Margaret Fernandez: We passed school referendums and don’t have the state funding other districts are receiving. We need the additional funding that is already set aside for education. Seniors should get access to tax breaks instead of what the GOP voted for, a tax break for corporations, or the $32 million in tax breaks for the tobacco industry. I believe we need to give back to the taxpayers in the middle class and close the corporate loopholes for businesses that do not give back to the community. We can reprioritize our spending.
Eric Lucero: I support immediate relief for families and businesses from crushing income taxes. It’s a known fact raising taxes results in a negative impact, which was the exact result of the largest tax increase in state history by Democrats in 2013 on the backs of people working hard to provide incomes for their families and businesses. According to the results of an independent study included in an article titled “Minnesota’s Great Wealth Migration” recently published in Twin Cities Business Magazine, more than 12,000 Minnesotans are expected to exit Minnesota by the year 2020, taking a combined total $5.2 billion in taxable income with them.
4. Education, K-12: Statewide implementation of teacher evaluations began in 2014. Do you support legislation that would require districts to consider performance as well as seniority when deciding teacher layoffs?
Margaret Fernandez: I moved to this district 15 years ago because of the schools. US News Report voted St. Michael one of the top high schools in the country. We should not be discussing teacher layoffs in a district that has a growing population of students. People in our district have passed many referendums and value education. We need to be focusing on how we can continue to be an educational leader with good teachers and supports for our children. Good schools boost the community and the property values of the community. My focus is the tradition of making our community great.
Eric Lucero: Yes. The current policy requiring the last to be hired shall be the first to be fired defies logic. A person’s date-of-hire should be only one of many factors considered if school districts are faced with difficult teacher layoff decisions.
5. Education, higher education: Many employers remain frustrated in their ability to find qualified workers for the available jobs. What role does higher education play in addressing this problem?
Margaret Fernandez: I have a child preparing for college. My husband and I saved some money to help with the crippling cost. I know this isn’t an option for everyone and we need solutions. My teenager had the opportunity to participate in the Post Secondary Education Option. She will graduate high school with an associate’s degree and potentially complete her college degree with little college debt. We must continue to look for creative ways to address the cost of higher education so future generations can move into the workforce. More students will finish their college education and employers will have qualified workers.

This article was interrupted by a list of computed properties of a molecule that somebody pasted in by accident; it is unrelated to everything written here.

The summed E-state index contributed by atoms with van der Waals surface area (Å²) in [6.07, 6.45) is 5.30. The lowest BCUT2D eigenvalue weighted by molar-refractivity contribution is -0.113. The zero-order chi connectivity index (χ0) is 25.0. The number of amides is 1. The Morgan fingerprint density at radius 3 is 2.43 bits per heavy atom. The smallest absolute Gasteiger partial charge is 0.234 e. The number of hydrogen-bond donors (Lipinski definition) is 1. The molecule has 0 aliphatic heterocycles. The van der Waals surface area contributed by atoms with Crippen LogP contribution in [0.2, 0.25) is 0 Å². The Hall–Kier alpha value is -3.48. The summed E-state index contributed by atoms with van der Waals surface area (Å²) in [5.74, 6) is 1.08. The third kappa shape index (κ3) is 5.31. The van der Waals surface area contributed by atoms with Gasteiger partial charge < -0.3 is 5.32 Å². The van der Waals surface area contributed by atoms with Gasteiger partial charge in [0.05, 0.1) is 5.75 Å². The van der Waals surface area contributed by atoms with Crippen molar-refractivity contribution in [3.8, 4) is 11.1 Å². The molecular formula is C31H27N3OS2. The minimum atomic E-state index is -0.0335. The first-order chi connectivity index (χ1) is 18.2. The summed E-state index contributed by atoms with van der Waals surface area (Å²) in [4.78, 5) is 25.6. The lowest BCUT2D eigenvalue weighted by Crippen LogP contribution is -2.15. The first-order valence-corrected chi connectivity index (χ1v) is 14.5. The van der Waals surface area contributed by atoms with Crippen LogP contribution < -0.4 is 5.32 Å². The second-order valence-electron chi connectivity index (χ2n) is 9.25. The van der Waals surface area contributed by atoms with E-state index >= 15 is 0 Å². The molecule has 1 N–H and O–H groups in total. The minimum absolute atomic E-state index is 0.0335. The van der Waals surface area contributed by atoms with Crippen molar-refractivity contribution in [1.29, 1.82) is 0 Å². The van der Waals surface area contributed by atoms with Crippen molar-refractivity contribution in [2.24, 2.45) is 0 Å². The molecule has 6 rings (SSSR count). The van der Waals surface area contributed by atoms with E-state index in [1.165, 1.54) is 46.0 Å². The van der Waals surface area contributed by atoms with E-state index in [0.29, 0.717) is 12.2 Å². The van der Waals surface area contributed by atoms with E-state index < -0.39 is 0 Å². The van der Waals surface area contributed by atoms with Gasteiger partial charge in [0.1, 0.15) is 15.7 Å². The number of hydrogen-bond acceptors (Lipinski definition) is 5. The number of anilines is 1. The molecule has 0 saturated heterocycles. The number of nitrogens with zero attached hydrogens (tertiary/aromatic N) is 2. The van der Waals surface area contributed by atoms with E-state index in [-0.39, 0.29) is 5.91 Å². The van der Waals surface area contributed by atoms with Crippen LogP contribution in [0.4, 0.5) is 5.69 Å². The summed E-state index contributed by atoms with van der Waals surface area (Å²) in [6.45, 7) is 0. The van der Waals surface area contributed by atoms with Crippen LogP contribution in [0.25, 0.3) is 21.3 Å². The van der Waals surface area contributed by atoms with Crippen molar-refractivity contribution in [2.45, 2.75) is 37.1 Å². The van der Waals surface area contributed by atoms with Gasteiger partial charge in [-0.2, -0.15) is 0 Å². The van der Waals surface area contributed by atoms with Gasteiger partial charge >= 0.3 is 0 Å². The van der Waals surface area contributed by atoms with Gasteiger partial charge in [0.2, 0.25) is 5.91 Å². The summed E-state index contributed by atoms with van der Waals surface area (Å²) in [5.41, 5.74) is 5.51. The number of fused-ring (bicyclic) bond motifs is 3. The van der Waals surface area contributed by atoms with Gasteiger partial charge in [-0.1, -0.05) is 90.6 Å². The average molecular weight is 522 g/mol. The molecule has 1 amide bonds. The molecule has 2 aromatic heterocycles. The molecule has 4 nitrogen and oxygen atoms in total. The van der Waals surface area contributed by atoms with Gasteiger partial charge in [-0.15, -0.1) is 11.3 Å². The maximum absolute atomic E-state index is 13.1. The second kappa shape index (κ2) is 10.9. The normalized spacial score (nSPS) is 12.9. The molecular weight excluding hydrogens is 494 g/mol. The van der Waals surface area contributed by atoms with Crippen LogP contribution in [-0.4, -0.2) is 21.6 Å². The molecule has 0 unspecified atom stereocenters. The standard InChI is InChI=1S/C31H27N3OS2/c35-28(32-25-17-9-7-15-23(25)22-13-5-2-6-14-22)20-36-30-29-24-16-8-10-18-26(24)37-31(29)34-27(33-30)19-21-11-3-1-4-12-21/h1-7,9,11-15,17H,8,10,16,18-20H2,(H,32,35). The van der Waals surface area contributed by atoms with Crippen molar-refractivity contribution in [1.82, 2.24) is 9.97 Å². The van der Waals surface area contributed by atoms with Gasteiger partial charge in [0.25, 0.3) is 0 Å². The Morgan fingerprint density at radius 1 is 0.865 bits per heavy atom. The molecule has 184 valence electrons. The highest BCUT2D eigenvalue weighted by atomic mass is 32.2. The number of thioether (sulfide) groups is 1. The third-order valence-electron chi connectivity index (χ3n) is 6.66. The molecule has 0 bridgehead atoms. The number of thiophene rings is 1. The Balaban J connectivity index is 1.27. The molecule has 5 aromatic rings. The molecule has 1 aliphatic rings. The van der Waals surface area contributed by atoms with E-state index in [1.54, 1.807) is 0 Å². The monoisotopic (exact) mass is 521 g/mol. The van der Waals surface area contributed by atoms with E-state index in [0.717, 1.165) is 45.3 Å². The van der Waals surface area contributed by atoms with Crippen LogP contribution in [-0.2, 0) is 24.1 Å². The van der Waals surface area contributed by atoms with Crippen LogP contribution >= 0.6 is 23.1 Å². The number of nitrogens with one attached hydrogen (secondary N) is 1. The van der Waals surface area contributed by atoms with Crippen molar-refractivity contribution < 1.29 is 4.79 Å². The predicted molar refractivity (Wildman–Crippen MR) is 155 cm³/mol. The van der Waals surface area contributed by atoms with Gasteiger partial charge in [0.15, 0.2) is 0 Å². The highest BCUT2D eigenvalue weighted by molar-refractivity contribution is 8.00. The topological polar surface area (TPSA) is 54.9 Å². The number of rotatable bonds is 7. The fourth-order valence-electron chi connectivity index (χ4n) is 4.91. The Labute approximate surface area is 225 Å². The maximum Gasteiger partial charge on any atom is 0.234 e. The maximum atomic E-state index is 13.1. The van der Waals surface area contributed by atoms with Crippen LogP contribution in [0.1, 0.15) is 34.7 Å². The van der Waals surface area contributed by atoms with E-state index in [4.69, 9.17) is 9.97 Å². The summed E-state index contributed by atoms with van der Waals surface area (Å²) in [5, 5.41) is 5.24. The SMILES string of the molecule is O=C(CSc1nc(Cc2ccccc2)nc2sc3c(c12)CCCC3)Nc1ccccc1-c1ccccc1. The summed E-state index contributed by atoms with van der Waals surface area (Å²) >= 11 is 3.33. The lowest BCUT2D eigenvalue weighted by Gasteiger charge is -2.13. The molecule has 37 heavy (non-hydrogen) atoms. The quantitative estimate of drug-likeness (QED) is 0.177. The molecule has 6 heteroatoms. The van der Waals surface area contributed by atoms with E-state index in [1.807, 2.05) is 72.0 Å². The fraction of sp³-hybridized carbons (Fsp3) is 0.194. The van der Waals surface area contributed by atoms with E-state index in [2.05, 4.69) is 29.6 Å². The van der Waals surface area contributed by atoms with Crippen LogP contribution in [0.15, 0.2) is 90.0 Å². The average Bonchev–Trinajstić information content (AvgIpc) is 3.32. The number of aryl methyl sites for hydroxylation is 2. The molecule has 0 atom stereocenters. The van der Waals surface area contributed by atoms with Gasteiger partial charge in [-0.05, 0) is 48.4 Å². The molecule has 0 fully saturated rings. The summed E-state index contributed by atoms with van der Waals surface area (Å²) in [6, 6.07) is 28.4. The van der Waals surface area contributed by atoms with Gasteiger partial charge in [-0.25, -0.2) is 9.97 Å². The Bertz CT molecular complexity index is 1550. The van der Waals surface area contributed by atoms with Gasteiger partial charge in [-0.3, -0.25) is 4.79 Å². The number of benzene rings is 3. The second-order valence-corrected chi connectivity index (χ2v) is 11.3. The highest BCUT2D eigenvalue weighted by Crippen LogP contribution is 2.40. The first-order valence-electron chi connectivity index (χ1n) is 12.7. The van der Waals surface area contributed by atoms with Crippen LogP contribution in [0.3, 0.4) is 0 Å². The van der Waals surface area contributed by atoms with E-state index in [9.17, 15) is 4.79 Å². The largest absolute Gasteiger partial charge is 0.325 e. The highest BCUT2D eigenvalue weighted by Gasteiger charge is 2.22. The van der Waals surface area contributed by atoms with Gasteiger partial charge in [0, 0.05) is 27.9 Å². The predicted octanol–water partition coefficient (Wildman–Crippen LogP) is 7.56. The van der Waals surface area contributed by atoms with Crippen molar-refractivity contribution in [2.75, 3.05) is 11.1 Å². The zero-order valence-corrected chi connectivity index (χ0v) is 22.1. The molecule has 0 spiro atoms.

Eric Lucero: The solution includes further integration of Science, Technology, Engineering, and Mathematics (STEM) related courses and programs beginning in high school to allow expanded opportunities for students to enter the STEM education pipeline as early as possible. After having taught college-level computer security related courses for seven years, I speak from personal experience when I say the problem cannot be solved merely at the Higher-Ed level. Several tech-colleges around the state have partnered with high schools to develop STEM focused programs offered at the high school level and development of such partnerships and programs must continue.
6. Health care: MNsure, the state’s health care exchange, has come under heavy criticism since its creation. Is it serving its purpose? Do you advocate any changes, or should it remain as is?
Margaret Fernandez: No one should die of a preventable disease in America. For my family health care premiums have skyrocketed. If a family member gets sick our health care costs would be 1,000 percent more than 20 years ago. Our salaries haven’t kept pace. Profits and salaries of insurance executives and inflated prescription drug prices are responsible. By scrapping MNsure, premiums would still increase, existing conditions wouldn’t be covered, and many people wouldn’t have health care coverage. The uninsured would resort to emergency room visits, and the costs would fall on the taxpayers to pick up the bill. We need a focused negotiator fighting for Minnesota.